## Friday, October 12, 2012

### Degrees of Freedom in Regression

Yesterday, one of the students from my introductory grad. econometrics class was asking me for more explanation about the connection between the "degrees of freedom" associated with the OLS regression residuals, and the rank of a certain matrix. I decided to out together a quick handout to do justice to her question, and it occurred to me that this handout might also be of interest to a wider group of student readers.
So, here's what I wrote.

Let's take a look at the reason why there are (n – k) “degrees of freedom” associated with the usual linear regression model,
y = Xβ + ε  ;  ε ~ N[0 , σ2In]    ,
where X is a non-random matrix with full column rank, k.

First of all, what does the term, “degrees of freedom” mean? It refers to the number of (logically) independent pieces of information in a sample of data. Note that this is quite different from the ides of statistical independence.

By way of a quick example, suppose that we have a sample four values {4, 2, 6, 8}. There are four separate pieces of information here. There is no particular connection between these values. They are free to take any values, in principle. We could say that there are “four degrees of freedom” associated with this sample of data.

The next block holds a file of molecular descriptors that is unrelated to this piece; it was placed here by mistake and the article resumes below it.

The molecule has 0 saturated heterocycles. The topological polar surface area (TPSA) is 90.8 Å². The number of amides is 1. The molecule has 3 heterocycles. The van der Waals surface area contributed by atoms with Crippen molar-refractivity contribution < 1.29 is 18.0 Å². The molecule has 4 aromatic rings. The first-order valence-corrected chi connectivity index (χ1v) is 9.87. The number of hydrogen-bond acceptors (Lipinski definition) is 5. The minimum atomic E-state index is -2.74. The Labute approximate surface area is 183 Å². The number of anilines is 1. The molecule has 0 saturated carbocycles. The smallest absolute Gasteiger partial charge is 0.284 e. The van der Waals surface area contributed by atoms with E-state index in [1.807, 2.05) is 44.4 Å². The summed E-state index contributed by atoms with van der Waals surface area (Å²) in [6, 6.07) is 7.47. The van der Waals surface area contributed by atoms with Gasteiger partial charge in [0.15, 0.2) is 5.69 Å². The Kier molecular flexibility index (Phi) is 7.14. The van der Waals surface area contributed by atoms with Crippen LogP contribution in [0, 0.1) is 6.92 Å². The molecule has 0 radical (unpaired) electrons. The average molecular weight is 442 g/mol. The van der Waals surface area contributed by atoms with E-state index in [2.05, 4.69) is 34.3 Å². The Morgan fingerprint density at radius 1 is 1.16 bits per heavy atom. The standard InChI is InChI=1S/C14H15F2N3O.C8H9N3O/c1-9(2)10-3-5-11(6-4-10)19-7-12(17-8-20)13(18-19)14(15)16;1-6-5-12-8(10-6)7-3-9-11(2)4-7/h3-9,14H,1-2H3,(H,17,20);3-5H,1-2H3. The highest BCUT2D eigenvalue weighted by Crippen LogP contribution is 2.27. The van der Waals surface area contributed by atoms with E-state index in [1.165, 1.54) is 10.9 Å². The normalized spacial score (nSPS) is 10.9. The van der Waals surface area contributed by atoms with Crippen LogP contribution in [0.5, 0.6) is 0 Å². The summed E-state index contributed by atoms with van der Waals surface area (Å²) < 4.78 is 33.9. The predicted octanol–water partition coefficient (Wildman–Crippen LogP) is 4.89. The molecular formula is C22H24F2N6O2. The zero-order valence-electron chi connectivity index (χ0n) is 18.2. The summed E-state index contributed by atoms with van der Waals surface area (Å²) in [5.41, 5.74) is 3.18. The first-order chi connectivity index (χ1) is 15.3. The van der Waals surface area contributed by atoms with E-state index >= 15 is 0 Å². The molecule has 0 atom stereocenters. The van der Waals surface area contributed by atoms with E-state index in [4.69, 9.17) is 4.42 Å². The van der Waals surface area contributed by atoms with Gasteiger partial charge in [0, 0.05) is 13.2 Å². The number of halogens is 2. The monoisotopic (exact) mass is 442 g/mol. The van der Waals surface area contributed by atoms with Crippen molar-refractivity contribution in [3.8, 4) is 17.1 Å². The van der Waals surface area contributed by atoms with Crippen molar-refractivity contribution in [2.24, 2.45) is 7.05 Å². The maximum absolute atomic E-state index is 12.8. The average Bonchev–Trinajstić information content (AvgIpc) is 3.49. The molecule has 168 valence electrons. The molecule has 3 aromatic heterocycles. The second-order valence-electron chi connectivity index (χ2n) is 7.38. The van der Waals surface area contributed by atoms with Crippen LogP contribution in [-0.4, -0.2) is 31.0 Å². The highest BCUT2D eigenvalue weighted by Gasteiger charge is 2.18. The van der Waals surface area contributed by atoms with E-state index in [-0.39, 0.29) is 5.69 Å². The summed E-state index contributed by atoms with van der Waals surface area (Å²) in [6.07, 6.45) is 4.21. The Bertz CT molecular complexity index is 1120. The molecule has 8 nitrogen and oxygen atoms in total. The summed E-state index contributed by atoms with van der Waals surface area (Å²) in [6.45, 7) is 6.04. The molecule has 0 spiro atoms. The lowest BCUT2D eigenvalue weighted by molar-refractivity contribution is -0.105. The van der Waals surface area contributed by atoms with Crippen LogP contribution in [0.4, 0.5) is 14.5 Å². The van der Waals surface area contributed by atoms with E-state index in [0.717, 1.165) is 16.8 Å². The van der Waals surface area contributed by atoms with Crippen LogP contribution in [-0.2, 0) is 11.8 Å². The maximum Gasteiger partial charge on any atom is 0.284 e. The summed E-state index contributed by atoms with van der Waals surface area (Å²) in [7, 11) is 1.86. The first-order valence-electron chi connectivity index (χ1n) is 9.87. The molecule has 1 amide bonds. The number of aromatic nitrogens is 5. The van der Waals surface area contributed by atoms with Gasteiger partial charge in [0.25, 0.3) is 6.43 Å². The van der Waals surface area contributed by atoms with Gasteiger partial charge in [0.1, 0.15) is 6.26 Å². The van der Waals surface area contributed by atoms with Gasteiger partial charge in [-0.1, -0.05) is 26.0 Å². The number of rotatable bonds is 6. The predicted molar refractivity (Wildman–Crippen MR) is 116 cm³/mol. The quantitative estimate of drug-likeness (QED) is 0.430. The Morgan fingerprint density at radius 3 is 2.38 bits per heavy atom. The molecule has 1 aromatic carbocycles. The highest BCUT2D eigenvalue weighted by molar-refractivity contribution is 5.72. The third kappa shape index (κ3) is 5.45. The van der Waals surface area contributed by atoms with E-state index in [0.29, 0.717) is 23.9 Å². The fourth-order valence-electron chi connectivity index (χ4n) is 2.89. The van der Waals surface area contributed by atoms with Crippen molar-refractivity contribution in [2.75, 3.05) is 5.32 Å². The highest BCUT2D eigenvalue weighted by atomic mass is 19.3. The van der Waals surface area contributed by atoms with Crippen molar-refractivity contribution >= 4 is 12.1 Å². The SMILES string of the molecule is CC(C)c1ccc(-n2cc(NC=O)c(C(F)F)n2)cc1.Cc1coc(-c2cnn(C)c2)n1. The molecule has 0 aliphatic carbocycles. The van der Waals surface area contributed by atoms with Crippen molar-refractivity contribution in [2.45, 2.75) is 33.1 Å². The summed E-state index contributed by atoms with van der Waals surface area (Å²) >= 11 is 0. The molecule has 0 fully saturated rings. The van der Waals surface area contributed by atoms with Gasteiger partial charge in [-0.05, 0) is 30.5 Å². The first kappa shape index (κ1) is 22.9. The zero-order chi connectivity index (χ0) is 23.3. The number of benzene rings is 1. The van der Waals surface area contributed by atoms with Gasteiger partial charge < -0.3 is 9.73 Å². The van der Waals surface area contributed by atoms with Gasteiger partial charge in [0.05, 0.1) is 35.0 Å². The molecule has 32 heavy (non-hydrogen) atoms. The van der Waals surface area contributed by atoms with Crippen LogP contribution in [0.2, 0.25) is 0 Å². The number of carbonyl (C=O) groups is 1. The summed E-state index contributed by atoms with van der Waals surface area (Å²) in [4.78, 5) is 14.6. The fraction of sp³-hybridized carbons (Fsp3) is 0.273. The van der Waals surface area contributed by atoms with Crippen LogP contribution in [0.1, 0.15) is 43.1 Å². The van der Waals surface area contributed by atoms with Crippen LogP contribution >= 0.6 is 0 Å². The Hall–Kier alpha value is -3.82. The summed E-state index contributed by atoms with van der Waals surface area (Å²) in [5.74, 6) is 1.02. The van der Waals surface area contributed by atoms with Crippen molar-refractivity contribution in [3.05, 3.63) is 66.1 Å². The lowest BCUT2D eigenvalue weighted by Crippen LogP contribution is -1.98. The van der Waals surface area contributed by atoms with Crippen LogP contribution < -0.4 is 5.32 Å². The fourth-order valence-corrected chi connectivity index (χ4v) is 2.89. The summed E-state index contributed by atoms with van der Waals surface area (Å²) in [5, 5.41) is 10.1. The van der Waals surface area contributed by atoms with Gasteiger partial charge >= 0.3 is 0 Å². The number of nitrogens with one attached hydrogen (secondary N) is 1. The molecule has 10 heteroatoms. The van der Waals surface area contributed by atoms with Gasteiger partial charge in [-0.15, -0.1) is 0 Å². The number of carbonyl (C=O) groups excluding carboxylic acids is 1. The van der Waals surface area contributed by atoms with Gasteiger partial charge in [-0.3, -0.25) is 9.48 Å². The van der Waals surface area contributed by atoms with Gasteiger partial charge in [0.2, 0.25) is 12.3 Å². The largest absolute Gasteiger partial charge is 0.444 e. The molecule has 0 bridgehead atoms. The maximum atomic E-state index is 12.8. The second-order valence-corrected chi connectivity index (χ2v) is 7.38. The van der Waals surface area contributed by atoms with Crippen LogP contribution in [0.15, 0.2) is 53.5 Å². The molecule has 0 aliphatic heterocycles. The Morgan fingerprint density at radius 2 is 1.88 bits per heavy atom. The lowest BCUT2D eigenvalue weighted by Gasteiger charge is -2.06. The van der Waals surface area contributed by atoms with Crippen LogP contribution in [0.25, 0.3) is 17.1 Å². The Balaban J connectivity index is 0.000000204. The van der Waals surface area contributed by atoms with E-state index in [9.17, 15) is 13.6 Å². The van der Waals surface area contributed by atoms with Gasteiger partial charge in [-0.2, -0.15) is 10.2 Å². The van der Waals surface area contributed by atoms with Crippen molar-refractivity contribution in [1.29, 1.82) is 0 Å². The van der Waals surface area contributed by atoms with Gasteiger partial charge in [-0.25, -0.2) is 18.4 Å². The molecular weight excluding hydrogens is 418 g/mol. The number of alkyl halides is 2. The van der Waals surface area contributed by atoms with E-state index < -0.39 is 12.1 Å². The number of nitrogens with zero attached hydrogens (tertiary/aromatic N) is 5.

Now, suppose that I tell you that three of the values in the sample are 4, 2, and 6; and I also tell you that the sample average is 5. You can immediately deduce that the fourth value has to 8. There is no other logical possibility.

So, once I tell you that the sample average is 5, I’m effectively introducing a constraint. The value of the unknown fourth sample value is implicitly being determined from the other three values, and the constraint. That is, once the constraint is introduced, there are only three logically independent pieces of information in the sample.  That’s to say, there are only three "degrees of freedom", once the sample average is revealed.

Now, let’s return to our regression model. Let’s use the following notation
• The OLS estimator of β is: b = (X'X)-1X'y .
• The residuals vector is:  e = (y-Xb) = [I-X(X'X)-1X']y
• The matrix, M = [I-X(X'X)-1X'], is idempotent. That is, M' M = M. So its rank equals its trace.
• This trace is tr.(In) - tr.[X(X'X)-1X'] = n - tr.[(X'X)-1X'X] = n - tr.(Ik) = (n - k).
Now, although there are n independent values in the sample of y data, let’s see why there are only (n – k) logically independent values in the n-element residuals vector, e.  When we transform the n elements in y into the n elements in e, we use a transformation matrix that has less than full rank. The M matrix is (n x n), but its rank is only (n – k).

This reduction in rank has the effect of reducing the number of independent pieces of information by the same amount. That is, of the n elements in e, only (n – k) of them are independent, given the way that they were constructed (using y and M).

Keep in mind what we mean by the “rank” of a matrix. It’s the number of linearly independent rows or columns – whichever is the smaller. Any reduction in rank results in a reduction in the number of logically independent elements that we end up with after the y vector is transformed into the e vector.